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The Vim Ctrlp plugin has a way to globally ignore certain folder names. Eg:

let g:ctrlp_custom_ignore = '\v[\/]\.(git|hg|svn)$'

However, I have an ignore rule that's specific to one project. I would like something more like a .gitignore file.

Is there a way to ignore a specific folder in a specific project without modifying my global configuration?

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Did you try the plugin's issue tracker? –  romainl Sep 24 '13 at 20:16

3 Answers 3

up vote 9 down vote accepted

Use a custom listing command

Ctrlp lets you tell it what command to use to get a list of files in the folder. So if you wanted to exclude anything named beets.txt, you could do:

let g:ctrlp_user_command = 'find %s -type f | grep -v "beets.txt"'

That's global, but it starts to point toward the answer: supply your own shell command.

Even better, Ctrlp lets you supply multiple shell commands with markers, meaning "if you see this marker in the root directory, use this command."

I found this in :help ctrlp, and modified slightly based on the author's comment on an issue.

let g:ctrlp_user_command = {
  \ 'types': {
    \ 1: ['.git', 'cd %s && git ls-files --cached --exclude-standard --others'],
    \ 2: ['.hg', 'hg --cwd %s locate -I .'],
    \ },
  \ 'fallback': 'find %s -type f'
  \ }

This means: "If you see .git in the folder, use git ls-files.... Otherwise, if you see .hg, use hg --cwd..., otherwise use a regular find."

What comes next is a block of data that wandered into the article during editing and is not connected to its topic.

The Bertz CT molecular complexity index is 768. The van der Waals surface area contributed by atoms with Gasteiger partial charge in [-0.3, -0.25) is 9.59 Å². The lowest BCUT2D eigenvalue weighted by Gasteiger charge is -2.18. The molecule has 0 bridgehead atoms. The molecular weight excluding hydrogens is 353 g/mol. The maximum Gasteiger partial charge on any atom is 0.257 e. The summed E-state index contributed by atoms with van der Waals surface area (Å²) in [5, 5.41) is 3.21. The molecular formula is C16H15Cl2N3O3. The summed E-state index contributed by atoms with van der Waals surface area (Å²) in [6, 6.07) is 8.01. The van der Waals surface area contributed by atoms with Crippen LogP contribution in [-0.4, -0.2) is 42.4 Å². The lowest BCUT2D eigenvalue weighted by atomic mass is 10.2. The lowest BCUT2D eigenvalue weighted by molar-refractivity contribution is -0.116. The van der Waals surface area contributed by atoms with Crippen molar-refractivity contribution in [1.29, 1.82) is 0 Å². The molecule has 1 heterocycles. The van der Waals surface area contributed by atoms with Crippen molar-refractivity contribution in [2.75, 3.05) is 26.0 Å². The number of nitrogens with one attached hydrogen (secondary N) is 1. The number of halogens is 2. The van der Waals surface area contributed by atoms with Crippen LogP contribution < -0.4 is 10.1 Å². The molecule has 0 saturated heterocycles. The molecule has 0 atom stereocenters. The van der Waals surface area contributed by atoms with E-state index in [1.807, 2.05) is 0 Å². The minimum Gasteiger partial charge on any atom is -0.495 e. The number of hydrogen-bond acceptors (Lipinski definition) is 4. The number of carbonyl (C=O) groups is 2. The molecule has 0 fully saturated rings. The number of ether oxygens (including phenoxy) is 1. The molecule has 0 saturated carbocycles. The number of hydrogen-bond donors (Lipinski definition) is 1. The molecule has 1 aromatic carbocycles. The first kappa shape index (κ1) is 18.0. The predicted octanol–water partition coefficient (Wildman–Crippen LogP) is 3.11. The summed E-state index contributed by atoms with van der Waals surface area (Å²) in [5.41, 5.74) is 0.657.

So, to ignore a specific folder in one project, devise a command that will ignore that folder, then place a unique marker in that project to let Ctrlp that you want to use your special command here.

(In my case, I actually wanted to ignore files that were in .gitignore, so the git ls-files command above works for me.)

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That's awesome, thanks a lot for this answer. –  Denis Feb 20 '14 at 13:41

Specifies intentionally untracked files in a file

To solve this with a file like .gitignore (based in the Nathan grep solution), I created a file named .ctrlpignore and put the patterns that should be ignored, separated by lines:

node_modules/
\.log$
...

And my ctrlp configuration:

let g:ctrlp_user_command = 'find %s -type f | grep -v "`cat .ctrlpignore`"'

Maybe the .gitignore itself can be used to ignore the files in ctrlp, not needing to create a new file to do almost the same thing.

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If you are using the Silver Searcher backend for CtrlP (which is far faster), just add an .agignore file to your project directory in the same format as a .gitignore:

.git/
.hg/
.svn/

Alternatively, keep a global ~/.agignore file.

Add the Silver Searcher as the backend with this in your .vimrc

let g:ctrlp_user_command = 'ag %s -l --nocolor --hidden -g ""'
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Thanks for posting this. To add another data point: I adapted this if executable("ag") let g:ctrlp_user_command = 'ag %s -l --nocolor --depth 8 -g ""' endif . The depth limit is useful for if I accidentally hit ctrl-p while editing a file in my home folder. I found that the hidden flag would include files in .git/ –  Eric Hu Aug 13 at 23:19

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